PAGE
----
It has become trivial for anyone with malicious intent to contract a DDoS service  to  deliver an attack against whoever their victim might be. “Targeting simplification is a really a big problem for our industry right now,” Shin says.

IoT force multiplier

By Gartner’s estimate there will be about 25 billion IoT devices in service by 2021. DDoS threat actors are already proactively seeking to take full advantage.

They realize that each IoT device, whether it be a home router, surveillance camera, office machine, medical device, or what have you, is a fully functioning computing nodule – one that’s likely off anyone’s radar, just waiting to be exploited.

“These are weapons that have a lot of capabilities and the security hygiene just isn’t there,” Shin observes. “These tend to be very simple devices, but they have a full Linux  kernel with a full networking stack available to them. ”

Many IoT devices come equipped with what’s known as a “headless” browser, that is, lacking any user interface.  “Headless browsers are fully capable of making requests to a web server in a correct fashion,” Shin says. “So it’s very hard to distinguish an attacking agent versus a legitimate user.”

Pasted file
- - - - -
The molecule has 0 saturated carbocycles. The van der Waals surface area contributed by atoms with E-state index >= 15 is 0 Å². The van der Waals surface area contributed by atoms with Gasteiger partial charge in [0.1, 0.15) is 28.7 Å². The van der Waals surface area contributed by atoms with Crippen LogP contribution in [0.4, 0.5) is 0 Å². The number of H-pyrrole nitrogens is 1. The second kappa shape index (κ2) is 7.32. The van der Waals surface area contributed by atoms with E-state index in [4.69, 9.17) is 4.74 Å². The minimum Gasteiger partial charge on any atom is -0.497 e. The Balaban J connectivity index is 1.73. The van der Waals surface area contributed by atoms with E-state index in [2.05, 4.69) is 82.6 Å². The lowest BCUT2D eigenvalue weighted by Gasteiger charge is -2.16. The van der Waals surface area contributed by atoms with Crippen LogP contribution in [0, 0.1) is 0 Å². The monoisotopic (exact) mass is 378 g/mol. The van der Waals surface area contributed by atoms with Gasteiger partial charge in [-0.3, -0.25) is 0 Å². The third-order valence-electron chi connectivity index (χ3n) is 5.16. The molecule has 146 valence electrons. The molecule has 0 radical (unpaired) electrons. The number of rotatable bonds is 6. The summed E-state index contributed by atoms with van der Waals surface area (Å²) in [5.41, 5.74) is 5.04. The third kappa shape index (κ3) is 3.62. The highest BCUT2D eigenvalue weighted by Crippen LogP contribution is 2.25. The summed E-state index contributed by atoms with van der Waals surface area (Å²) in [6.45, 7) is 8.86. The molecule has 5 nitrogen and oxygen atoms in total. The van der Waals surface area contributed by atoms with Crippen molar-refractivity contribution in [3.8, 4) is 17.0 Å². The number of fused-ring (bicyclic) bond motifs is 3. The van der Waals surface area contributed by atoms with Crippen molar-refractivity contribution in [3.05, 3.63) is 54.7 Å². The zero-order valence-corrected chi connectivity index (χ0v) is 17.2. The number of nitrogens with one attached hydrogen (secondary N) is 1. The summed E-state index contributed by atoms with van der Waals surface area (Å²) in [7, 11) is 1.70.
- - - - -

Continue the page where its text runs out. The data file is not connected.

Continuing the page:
The way forward

Another aspect of how threat actors are becoming more sophisticated is their rising use of automation. The GitHub attackers, for instance, likely used automated web crawlers to seek out vulnerable memcache servers to take control of

Shin

“What’s happening is the attackers are scanning the Internet looking for their weapons. And they are also using automation to morph an attack once it is underway,” Shin says. “This allows them to adjust for what the defenders may be doing.”

There nothing stopping companies from assigning an in-house researcher to conduct much the same automated searches and thus find and address festering security holes before threat actors do.  “This means we must automate our defenses to be able to keep pace with what the attackers are doing today,” Shin says. “Manual defense is just not enough.”

Meanwhile, unpredictable geopolitical and global economy developments suggest that the frequency and sophistication of DDoS attacks will continue to intensify. In response, many leading vendors and government officials are pushing hard for more sharing of cybercrime intelligence.

“What we have to do is make community-based intelligence actionable,” Shin says. “Threat researchers can tell us where vulnerable memcache servers are all located, or where open DNS resolvers are being used for reflected amplification attacks, or what are the IP addresses of IoT devices being used in an IoT DDoS attack. The goal should be to channel all of this information into an actionable defense strategy of blocking the attacker before they can do damage.”

Acohido

Pulitzer Prize-winning business journalist Byron V. Acohido is dedicated to fostering public awareness about how to make the Internet as private and secure as it ought to be.


(Editor’s note: LW has supplied consulting services to Trend Micro)